The checks conducted by the MHRA are “equivalent to all international standards”, she added.
Pfizer and BioNTech echoed such statements. Ozlem Tureci, chief medical officer at BioNTech, said the company has had “very positive experiences with all regulators around the world, including MHRA, FDA [the US Food and Drug Administration] and EMA.”
Mr Marrett said: “The MHRA has asked the same level of detailed questions as any other agency and have focused on efficacy, the tolerance of the drug and the quality of production”. He added: “These three elements are key elements to any vaccine that any regulator will look in detail at. I think the MHRA has been no different in that respect.”
Explaining the delay between the MHRA and EMA – which intends to provide a decision on approval by 29 December – Mr Osborn said: “We have provided complete data packages, the unblinded data, to both regulators. I think what you're seeing is just the difference in the underlying process and timelines, as opposed to any difference in data submission.”
Has Brexit played a role in the quick approval?
There have been some suggestions from politicians that Brexit enabled the UK to move quicker in approving the vaccine compared to its European counterparts. This isn’t true.
While vaccines would typically be authorised by the EMA – at least, until the end of the Brexit transition on 31 December – certain member states of the EU, including the UK, have the power to temporarily authorise medical products in times of urgent public need.
Downing Street declined to be drawn on claims by Mr Hancock that the UK was able to approve the Pfizer vaccine more quickly because of Brexit.
According to Peter Liese, an EU lawmaker who is a member of German chancellor Angela Merkel’s party, the authorisation is “not a Brexit issue”. Germany could also have approved the vaccine under emergency powers, he explained, but EU member states had decided to wait for the green light from the EMA.
"The other member states think that it is necessary to look more carefully.”
And Dr Raine also contradicted Mr Hancock’s claims, and said the process was undertaken under the terms of European law, which remains in force until the completion of the Brexit transition period at the end of 2020.
How will the vaccine be kept cold?
Once the vaccine supply arrives in the UK, it will undergo quality checks to ensure it has been shipped safely.
Doses can either be stored in “freezer farms” at -70C, which will maintain the integrity of the doses for up to six months, or transported to mass vaccination clinics and distribution sites.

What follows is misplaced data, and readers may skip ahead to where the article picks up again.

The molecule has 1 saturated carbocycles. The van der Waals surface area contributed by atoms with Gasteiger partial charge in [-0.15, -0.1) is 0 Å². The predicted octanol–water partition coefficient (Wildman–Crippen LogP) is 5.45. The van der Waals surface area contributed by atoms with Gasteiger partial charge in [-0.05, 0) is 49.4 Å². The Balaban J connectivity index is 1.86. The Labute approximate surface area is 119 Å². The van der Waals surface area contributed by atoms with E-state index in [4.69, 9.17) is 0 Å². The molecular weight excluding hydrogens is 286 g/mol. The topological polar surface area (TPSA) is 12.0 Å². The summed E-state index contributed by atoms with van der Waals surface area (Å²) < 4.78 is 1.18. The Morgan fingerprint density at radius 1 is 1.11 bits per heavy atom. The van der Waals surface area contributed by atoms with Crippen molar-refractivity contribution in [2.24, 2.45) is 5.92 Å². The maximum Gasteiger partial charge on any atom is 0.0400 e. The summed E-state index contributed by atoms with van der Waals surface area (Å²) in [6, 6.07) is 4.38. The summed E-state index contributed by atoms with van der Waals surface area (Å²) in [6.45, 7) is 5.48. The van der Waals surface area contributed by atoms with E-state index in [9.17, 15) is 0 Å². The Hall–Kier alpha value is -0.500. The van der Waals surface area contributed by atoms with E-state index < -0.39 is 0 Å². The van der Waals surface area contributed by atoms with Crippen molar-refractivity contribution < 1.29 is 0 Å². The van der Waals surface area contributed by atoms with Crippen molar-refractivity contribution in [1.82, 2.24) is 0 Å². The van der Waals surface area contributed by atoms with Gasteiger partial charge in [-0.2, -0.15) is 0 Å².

To get around the problem of the cold chain, Pfizer has developed a specially built deep-freeze “suitcase” that can be tightly sealed and transported even in non-refrigerated trucks.
These boxes are with packed with dry ice and installed with GPS trackers, which will allow Pfizer to remotely track the location and temperature of the frozen vaccine vials. Each reusable box can keep up to 5,000 doses of the vaccine at the right temperature for 10 days.
These will allow authorities to move doses to the UK’s dedicated vaccination centres. A number of venues have already been earmarked, including sports halls, leisure centres and even the Copper Box stadium in London’s Olympic Park.
Once delivered, the vaccine can be stored in traditional fridges (2C-8C) for up to five days, meaning authorities will have to move quickly in administering doses among priority groups.
So, when will life return to normal?
Mr Hancock conceded he is unsure how many Britons will need to receive a Covid-19 vaccine before restrictions can be lifted.
The health secretary told MPs that while the vaccine has been shown to offer protection, it is unclear what impact it has on reducing the transmission of Covid-19. Similarly, there is no indication yet as to how long immunity lasts for.
It is hoped rates of the virus will decrease as more vulnerable people are vaccinated thereby paving the way to lift restrictions, Mr Hancock explained.
Others have been more optimistic. “I wouldn’t be surprised if we hit the new year with two or three vaccines, all of which could be distributed,” Sir John Bell, a member of the government’s Scientific Advisory Group for Emergencies (Sage), said last month.
“That's why I’m quite optimistic of getting enough vaccinations done in the first quarter of next year that by spring things will start to look much more normal than they do now.”